How to read a “Scottish” newspaper

On 25 September 2016, The Express newspaper ran a headline: “Scottish MPs enjoyed almost £600,000 worth of taxpayer-funded business-class flights last year, up tenfold on the previous 12 months.

The increase is almost entirely down to the new intake of SNP politicians eschewing economy fares in favour of the more expensive fully flexible tickets, recorded as business-class by the parliamentary watchdog, between London and Scotland.”

The first important technique is to look for weasel words. Alert readers will have had alarm bells clanging everywhere at those weasel words in the second paragraph, “RECORDED AS business-class”. The Express has written it that way because of the inconvenient fact that there are no business-class flights in existence between either Edinburgh or Glasgow and London.

The only airline that flies from either airport to Heathrow is British Airways, and it only offers Economy-class seats. The budget carriers Ryanair and Easyjet have flights to Stansted (twice as far away, at 30 miles), but neither offers business class.

So the Express’ headline about “luxury” flights and its stock-photo picture of a plush business-class seat from an intercontinental A380 Airbus are both complete fictions. (And for some reason the paper’s also chosen as its other illustration a picture of the Holyrood chamber, despite the story being solely about Westminster MPs.)

The article also features this highly-misleading paragraph: “British Airways’ Club Europe business-class service includes access to private lounges, priority check-in, extra space and complimentary food and drink – including Heidsieck Monopole Champagne.” It may well do, but it’s entirely irrelevant to the story as domestic flights within the UK are NOT part of the Club Europe service. On internal flights you get the exact same seats, space, food and drink service regardless of your ticket price.

The Express, however, knows that that line gives the false impression that MPs are living the privileged high life, without the paragraph technically containing a lie. The next paragraph repeats the trick: “According to the Independent Parliamentary Standards Authority (IPSA) rules, MPs can claim for business-class travel only if the ticket costs no more than the most expensive flexible economy fare available at the time of booking.”

Anyone reading that will almost certainly come away with the idea that the SNP MPs named in the article have broken the rules. But since what they’ve all booked ARE actually “flexible economy fare” tickets – because we now know that business class doesn’t exist on the routes – no rules have been broken, all of which the Express then grudgingly notes after it’s planted the misleading falsehood: A[n IPSA] spokesman said: ‘There has been an increase in the number of business-class flights but it is within the rules and we haven’t received any complaints.’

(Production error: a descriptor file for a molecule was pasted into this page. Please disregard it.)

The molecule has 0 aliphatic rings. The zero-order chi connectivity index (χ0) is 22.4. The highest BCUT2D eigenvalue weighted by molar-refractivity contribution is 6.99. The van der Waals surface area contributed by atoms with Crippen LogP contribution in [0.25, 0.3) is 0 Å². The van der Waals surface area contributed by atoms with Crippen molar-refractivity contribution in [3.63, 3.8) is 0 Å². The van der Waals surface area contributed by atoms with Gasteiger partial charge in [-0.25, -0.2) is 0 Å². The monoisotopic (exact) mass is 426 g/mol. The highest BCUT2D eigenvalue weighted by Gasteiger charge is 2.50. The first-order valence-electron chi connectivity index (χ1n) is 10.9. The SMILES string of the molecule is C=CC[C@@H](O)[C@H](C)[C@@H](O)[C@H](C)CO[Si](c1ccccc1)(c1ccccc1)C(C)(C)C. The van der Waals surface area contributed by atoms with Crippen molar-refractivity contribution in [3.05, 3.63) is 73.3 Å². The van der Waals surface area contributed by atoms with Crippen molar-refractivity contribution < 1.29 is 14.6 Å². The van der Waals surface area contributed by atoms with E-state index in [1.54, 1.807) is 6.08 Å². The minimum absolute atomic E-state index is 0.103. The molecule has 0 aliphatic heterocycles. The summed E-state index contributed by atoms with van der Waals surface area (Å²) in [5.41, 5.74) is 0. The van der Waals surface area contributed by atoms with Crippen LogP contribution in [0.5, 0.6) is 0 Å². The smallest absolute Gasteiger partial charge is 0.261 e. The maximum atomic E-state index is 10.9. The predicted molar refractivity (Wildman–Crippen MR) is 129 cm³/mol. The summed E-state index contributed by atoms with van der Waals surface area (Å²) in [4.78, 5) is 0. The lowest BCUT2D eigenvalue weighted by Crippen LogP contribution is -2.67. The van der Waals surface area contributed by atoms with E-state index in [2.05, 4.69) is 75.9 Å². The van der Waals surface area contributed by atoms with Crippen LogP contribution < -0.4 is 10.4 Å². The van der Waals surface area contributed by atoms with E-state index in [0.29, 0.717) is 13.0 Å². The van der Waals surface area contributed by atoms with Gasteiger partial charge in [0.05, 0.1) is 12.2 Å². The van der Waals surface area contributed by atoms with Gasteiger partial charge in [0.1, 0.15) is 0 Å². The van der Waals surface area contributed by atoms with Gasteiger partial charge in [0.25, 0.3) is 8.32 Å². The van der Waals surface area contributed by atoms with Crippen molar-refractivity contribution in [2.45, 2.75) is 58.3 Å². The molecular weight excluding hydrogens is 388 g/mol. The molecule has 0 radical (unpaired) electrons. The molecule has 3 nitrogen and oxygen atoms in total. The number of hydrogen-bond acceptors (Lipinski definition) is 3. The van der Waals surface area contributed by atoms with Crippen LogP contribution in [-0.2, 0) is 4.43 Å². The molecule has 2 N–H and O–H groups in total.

However, an SNP spokesman insisted the jump was down to the way IPSA recorded fares. ‘These fares are booked through an appointed agent in Westminster. They are not business-class flights but fully flexible fares which IPSA records as business-class. It does not mean MPs are upgrading from economy class.’”

The second important technique is to read the piece all the way to the end. Because while the Express is prone to misrepresentation and even fabrication, when it comes to reporting hard facts and figures it’s still obliged to bury the truth somewhere near the bottom of articles. Early in the article the Express says: “This was a huge increase on the previous year, when Scottish MPs claimed only £60,574 for business-class flights, and around three times as much as any of the five years of the previous parliament.” Right at the very end – when, as alert viewers will of course know, most people have stopped reading – it finally discloses the truth about the “huge increase”:

Because in the year since the 2015 election when SNP MPs replaced almost all of the Scottish Labour and Lib Dems ones, the total expenses bill for flights has come DOWN by £9,000 and down by almost £42,000 from the year before that.

(And the 2014/15 figures mostly comprise flights whose type is “not specified”, which presumably means they could have been the flexible type, which would mean the Express’ comparison figure of £60,000 was really anything up to £503,000.)

So what the Express has portrayed as SNP MPs living high on the hog on luxurious champagne travel is in fact a story of them SAVING the taxpayer money and sitting in the exact same seats with the exact same service as anyone else, only with tickets allowing for the uncertain schedule of Parliamentary business.

The lesson is to read critically – don’t just glance at headlines, look for weasel words, and read right to the end!

Expressway to Lietown posted on September 27, 2016 by Rev. Stuart Campbell

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